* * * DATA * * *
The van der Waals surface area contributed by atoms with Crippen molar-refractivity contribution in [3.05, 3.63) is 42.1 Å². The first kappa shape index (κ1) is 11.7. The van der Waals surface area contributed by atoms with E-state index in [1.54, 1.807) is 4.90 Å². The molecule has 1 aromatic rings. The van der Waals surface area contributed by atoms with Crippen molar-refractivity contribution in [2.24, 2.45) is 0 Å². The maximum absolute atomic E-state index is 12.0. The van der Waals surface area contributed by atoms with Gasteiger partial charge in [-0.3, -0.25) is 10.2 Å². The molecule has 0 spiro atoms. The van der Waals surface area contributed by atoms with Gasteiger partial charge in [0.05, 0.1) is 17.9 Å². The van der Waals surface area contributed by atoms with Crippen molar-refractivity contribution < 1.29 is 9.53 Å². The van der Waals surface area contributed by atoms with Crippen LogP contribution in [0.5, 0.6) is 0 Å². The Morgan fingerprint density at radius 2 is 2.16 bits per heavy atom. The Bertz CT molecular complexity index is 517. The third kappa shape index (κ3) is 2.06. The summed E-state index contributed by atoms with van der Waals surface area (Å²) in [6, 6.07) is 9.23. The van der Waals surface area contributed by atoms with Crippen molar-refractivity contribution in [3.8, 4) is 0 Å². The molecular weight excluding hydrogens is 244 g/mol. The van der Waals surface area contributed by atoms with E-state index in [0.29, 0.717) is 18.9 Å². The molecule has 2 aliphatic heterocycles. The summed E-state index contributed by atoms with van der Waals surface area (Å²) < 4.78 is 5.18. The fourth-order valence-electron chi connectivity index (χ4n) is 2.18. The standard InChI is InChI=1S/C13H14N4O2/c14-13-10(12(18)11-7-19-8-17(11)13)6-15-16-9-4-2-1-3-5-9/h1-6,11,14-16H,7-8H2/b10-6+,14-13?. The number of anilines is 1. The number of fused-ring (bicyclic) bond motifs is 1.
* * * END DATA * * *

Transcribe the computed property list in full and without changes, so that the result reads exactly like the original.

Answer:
The van der Waals surface area contributed by atoms with Crippen molar-refractivity contribution in [3.05, 3.63) is 42.1 Å². The first kappa shape index (κ1) is 11.7. The van der Waals surface area contributed by atoms with E-state index in [1.54, 1.807) is 4.90 Å². The molecule has 1 aromatic rings. The van der Waals surface area contributed by atoms with Crippen molar-refractivity contribution in [2.24, 2.45) is 0 Å². The maximum absolute atomic E-state index is 12.0. The van der Waals surface area contributed by atoms with Gasteiger partial charge in [-0.3, -0.25) is 10.2 Å². The molecule has 0 spiro atoms. The van der Waals surface area contributed by atoms with Gasteiger partial charge in [0.05, 0.1) is 17.9 Å². The van der Waals surface area contributed by atoms with Crippen molar-refractivity contribution < 1.29 is 9.53 Å². The van der Waals surface area contributed by atoms with Crippen LogP contribution in [0.5, 0.6) is 0 Å². The Morgan fingerprint density at radius 2 is 2.16 bits per heavy atom. The Bertz CT molecular complexity index is 517. The third kappa shape index (κ3) is 2.06. The summed E-state index contributed by atoms with van der Waals surface area (Å²) in [6, 6.07) is 9.23. The van der Waals surface area contributed by atoms with Crippen molar-refractivity contribution in [3.8, 4) is 0 Å². The molecular weight excluding hydrogens is 244 g/mol. The van der Waals surface area contributed by atoms with E-state index in [0.29, 0.717) is 18.9 Å². The molecule has 2 aliphatic heterocycles. The summed E-state index contributed by atoms with van der Waals surface area (Å²) < 4.78 is 5.18. The fourth-order valence-electron chi connectivity index (χ4n) is 2.18. The standard InChI is InChI=1S/C13H14N4O2/c14-13-10(12(18)11-7-19-8-17(11)13)6-15-16-9-4-2-1-3-5-9/h1-6,11,14-16H,7-8H2/b10-6+,14-13?. The number of anilines is 1. The number of fused-ring (bicyclic) bond motifs is 1.